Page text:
Alternative health research wastes $2.5b proving nothing works

Wonder if they tested snake oil? 

Called the National Center for Complementary and Alternative Medicine (NCCAM), this joke of an organization was created — and packed full of woo-loving cronies — by Senator Tom Harkin.

As an example of the sheer idiocy that is funded by this organization, $1 million was spent determining if strategically placed magnets relieved chronic pain. Another $2 million bankrolled an “acupressure” study to determine if pushing on people’s heads caused them to lose weight. And despite the fact that we all love Master Yoda, $350,000 was wasted to study the “chi” life force. Hard to justify, the study is.

The NCCAM was established in 1998. (Its predecessor, the Office of Alternative Medicine, was established in 1991.) Surely, we would think, after two decades of rigorous science-based research, the agency would have at least one major, revolutionary discovery to boast about. Alas, it does not. According to the Associated Press:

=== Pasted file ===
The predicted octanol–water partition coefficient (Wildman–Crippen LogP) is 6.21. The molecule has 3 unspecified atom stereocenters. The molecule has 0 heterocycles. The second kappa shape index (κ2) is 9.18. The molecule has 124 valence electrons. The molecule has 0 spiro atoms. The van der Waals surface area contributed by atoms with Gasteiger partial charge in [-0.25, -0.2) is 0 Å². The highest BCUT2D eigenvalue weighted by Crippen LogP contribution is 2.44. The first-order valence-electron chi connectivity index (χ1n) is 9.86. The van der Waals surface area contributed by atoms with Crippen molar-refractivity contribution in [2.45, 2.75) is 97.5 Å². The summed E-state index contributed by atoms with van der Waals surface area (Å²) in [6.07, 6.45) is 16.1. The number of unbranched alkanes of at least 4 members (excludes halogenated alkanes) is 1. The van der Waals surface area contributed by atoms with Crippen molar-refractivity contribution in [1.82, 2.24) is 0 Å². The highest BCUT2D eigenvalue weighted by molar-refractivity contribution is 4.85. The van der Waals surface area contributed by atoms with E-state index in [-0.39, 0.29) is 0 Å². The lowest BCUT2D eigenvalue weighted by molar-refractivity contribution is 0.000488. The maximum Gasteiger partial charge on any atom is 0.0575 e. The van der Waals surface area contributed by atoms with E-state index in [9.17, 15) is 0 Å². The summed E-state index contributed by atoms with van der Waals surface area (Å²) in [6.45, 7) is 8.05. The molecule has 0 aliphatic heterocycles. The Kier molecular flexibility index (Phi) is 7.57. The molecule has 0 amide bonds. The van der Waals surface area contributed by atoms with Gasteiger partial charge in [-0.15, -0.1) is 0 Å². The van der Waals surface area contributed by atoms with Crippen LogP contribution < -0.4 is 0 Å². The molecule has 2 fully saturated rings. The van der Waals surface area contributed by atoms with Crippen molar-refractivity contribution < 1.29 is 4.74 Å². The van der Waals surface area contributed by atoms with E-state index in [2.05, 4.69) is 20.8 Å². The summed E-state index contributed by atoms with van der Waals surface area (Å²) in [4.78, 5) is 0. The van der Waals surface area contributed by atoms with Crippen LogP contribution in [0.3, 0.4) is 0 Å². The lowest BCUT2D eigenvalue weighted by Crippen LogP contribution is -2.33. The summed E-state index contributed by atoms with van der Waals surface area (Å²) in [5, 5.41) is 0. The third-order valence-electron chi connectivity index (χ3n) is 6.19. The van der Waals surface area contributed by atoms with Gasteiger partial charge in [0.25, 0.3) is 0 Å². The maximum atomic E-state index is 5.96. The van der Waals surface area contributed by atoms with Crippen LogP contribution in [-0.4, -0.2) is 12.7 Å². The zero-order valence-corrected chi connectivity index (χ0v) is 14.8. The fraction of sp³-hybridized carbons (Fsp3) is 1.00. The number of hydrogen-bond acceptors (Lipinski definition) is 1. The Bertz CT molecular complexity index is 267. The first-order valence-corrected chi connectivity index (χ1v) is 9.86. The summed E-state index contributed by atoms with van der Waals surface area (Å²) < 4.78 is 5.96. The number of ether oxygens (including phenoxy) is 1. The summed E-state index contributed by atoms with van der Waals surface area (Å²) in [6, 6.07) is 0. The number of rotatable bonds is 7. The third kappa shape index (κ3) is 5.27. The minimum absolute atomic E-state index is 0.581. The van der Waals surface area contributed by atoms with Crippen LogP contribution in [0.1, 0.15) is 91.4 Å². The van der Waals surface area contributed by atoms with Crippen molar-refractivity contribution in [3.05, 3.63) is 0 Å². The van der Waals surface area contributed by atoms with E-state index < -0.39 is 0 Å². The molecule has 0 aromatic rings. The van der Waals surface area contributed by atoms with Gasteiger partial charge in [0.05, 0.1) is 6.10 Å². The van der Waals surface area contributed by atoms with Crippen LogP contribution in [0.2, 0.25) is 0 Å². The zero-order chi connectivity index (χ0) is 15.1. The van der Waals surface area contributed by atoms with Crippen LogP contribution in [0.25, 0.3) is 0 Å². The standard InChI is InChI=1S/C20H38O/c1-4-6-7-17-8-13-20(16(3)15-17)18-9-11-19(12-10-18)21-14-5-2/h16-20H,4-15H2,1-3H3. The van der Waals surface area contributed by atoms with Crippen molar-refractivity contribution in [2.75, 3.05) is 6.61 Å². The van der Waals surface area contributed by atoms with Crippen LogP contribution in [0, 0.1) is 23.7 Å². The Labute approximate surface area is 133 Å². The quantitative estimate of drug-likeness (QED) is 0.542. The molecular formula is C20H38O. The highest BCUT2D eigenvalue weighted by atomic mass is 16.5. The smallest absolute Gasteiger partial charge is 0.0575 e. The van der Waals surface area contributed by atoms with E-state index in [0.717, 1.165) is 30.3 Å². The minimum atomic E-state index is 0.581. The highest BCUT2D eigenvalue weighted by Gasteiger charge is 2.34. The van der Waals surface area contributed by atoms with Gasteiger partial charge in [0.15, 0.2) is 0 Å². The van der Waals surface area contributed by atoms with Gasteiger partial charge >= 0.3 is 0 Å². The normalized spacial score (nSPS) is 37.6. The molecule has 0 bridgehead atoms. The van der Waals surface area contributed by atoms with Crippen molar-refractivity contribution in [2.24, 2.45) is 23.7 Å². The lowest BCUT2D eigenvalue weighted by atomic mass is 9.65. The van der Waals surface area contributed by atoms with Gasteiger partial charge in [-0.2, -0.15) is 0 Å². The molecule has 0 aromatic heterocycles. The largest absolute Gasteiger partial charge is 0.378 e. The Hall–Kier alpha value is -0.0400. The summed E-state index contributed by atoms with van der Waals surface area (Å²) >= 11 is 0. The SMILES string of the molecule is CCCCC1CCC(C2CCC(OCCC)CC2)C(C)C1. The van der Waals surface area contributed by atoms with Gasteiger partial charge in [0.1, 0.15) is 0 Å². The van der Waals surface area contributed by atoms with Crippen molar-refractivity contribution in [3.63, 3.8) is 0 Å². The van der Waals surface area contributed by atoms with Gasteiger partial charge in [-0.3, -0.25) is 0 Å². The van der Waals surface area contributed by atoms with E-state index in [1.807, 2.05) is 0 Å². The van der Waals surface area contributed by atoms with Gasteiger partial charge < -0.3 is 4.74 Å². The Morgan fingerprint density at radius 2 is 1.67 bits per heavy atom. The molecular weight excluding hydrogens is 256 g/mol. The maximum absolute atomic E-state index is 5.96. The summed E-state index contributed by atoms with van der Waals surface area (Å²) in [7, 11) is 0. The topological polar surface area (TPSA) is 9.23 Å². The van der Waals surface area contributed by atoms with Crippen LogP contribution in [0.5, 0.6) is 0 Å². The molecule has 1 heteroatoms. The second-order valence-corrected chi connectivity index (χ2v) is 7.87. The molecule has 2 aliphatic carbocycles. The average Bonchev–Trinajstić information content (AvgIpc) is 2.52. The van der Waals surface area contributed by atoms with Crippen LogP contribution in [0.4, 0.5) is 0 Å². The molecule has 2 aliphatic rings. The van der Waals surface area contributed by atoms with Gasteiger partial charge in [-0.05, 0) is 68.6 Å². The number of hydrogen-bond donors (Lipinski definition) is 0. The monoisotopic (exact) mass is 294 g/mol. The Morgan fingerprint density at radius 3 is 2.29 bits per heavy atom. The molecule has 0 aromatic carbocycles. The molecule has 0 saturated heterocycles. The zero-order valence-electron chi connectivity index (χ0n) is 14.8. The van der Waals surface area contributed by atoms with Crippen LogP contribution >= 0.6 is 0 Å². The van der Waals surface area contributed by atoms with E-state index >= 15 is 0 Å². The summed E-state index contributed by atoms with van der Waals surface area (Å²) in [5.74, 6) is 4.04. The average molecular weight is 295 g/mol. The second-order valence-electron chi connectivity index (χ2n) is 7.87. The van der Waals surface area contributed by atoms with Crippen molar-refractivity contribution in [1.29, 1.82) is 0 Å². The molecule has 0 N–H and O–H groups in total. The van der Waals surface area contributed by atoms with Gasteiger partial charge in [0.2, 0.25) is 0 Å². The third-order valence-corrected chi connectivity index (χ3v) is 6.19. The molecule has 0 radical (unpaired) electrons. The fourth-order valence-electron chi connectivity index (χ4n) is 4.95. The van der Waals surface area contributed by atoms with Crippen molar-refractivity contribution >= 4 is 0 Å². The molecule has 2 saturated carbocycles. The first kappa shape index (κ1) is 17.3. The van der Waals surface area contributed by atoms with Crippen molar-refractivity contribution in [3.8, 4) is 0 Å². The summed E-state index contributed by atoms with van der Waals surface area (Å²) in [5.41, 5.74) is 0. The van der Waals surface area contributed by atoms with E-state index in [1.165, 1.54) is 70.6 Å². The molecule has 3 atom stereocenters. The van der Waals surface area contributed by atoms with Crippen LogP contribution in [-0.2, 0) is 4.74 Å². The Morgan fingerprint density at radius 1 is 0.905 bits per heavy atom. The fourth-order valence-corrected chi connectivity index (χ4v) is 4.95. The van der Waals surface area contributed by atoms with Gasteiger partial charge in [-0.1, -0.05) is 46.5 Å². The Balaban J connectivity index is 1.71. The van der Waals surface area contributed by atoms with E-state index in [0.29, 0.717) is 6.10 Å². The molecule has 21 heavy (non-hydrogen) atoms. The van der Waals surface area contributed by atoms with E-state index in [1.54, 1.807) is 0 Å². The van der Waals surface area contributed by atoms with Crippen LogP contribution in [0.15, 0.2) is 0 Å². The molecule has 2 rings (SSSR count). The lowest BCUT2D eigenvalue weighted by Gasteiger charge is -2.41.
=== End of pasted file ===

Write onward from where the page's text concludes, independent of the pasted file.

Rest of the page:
Echinacea for colds. Ginkgo biloba for memory. Glucosamine and chondroitin for arthritis. Black cohosh for menopausal hot flashes. Saw palmetto for prostate problems. Shark cartilage for cancer. All proved no better than dummy pills in big studies funded by the National Center for Complementary and Alternative Medicine. The lone exception: ginger capsules may help chemotherapy nausea.

The cost to taxpayers for finding out that quackery is indeed quackery? As of 2009, a mere $2.5 billion. 

Senator Harkin is not pleased by the results of his pet project, but not because his quack agency has become the poster child for government waste. Instead, as Michael Specter reports inDenialism, Harkin is upset because the center he helped establish ended up disproving alternative medicine, not validating it as he had hoped. This reveals such a fundamental misunderstanding of the scientific method (the goal of which is to test — not prove — your favorite hypotheses) that one medical doctor referred to Harkin as a public health menace.


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As much at home writing editorials as being the subject of them, Cam has won awards, including the Canon Media Award for his work on the Len Brown/Bevan Chuang story.  And when he’s not creating the news, he tends to be in it, with protagonists using the courts, media and social media to deliver financial as well as death threats.

They say that news is something that someone, somewhere, wants kept quiet.   Cam Slater doesn’t do quiet, and as a result he is a polarising, controversial but highly effective journalist that takes no prisoners.

He is fearless in his pursuit of a story.

Love him or loathe him.  But you can’t ignore him.

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